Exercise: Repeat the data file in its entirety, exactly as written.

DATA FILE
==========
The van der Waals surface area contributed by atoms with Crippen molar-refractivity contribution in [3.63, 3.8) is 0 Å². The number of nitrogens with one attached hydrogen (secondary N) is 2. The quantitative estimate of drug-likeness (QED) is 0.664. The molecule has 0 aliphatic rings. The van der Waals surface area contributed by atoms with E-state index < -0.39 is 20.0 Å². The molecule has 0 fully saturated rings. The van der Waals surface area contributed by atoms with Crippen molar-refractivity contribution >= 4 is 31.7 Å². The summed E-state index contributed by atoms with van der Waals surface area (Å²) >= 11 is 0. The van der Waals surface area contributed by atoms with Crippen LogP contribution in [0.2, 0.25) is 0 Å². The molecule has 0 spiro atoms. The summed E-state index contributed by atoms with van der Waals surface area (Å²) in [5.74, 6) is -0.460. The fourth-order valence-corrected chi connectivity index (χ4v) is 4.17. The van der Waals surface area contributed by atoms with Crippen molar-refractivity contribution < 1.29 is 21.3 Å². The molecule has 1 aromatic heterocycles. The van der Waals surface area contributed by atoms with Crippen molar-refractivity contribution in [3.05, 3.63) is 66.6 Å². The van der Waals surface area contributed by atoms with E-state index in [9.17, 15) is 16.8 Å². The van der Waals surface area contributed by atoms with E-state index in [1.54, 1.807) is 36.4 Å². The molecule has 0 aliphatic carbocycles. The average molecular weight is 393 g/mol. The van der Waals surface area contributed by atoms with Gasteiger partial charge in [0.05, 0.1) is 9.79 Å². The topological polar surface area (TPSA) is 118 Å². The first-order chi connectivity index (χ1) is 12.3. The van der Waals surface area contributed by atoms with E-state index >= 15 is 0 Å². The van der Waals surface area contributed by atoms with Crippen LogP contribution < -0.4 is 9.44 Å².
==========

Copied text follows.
The van der Waals surface area contributed by atoms with Crippen molar-refractivity contribution in [3.63, 3.8) is 0 Å². The number of nitrogens with one attached hydrogen (secondary N) is 2. The quantitative estimate of drug-likeness (QED) is 0.664. The molecule has 0 aliphatic rings. The van der Waals surface area contributed by atoms with E-state index < -0.39 is 20.0 Å². The molecule has 0 fully saturated rings. The van der Waals surface area contributed by atoms with Crippen molar-refractivity contribution >= 4 is 31.7 Å². The summed E-state index contributed by atoms with van der Waals surface area (Å²) >= 11 is 0. The van der Waals surface area contributed by atoms with Crippen LogP contribution in [0.2, 0.25) is 0 Å². The molecule has 0 spiro atoms. The summed E-state index contributed by atoms with van der Waals surface area (Å²) in [5.74, 6) is -0.460. The fourth-order valence-corrected chi connectivity index (χ4v) is 4.17. The van der Waals surface area contributed by atoms with Crippen molar-refractivity contribution < 1.29 is 21.3 Å². The molecule has 1 aromatic heterocycles. The van der Waals surface area contributed by atoms with Crippen molar-refractivity contribution in [3.05, 3.63) is 66.6 Å². The van der Waals surface area contributed by atoms with E-state index in [9.17, 15) is 16.8 Å². The van der Waals surface area contributed by atoms with E-state index in [1.54, 1.807) is 36.4 Å². The molecule has 0 aliphatic carbocycles. The average molecular weight is 393 g/mol. The van der Waals surface area contributed by atoms with Gasteiger partial charge in [0.05, 0.1) is 9.79 Å². The topological polar surface area (TPSA) is 118 Å². The first-order chi connectivity index (χ1) is 12.3. The van der Waals surface area contributed by atoms with E-state index >= 15 is 0 Å². The van der Waals surface area contributed by atoms with Crippen LogP contribution < -0.4 is 9.44 Å².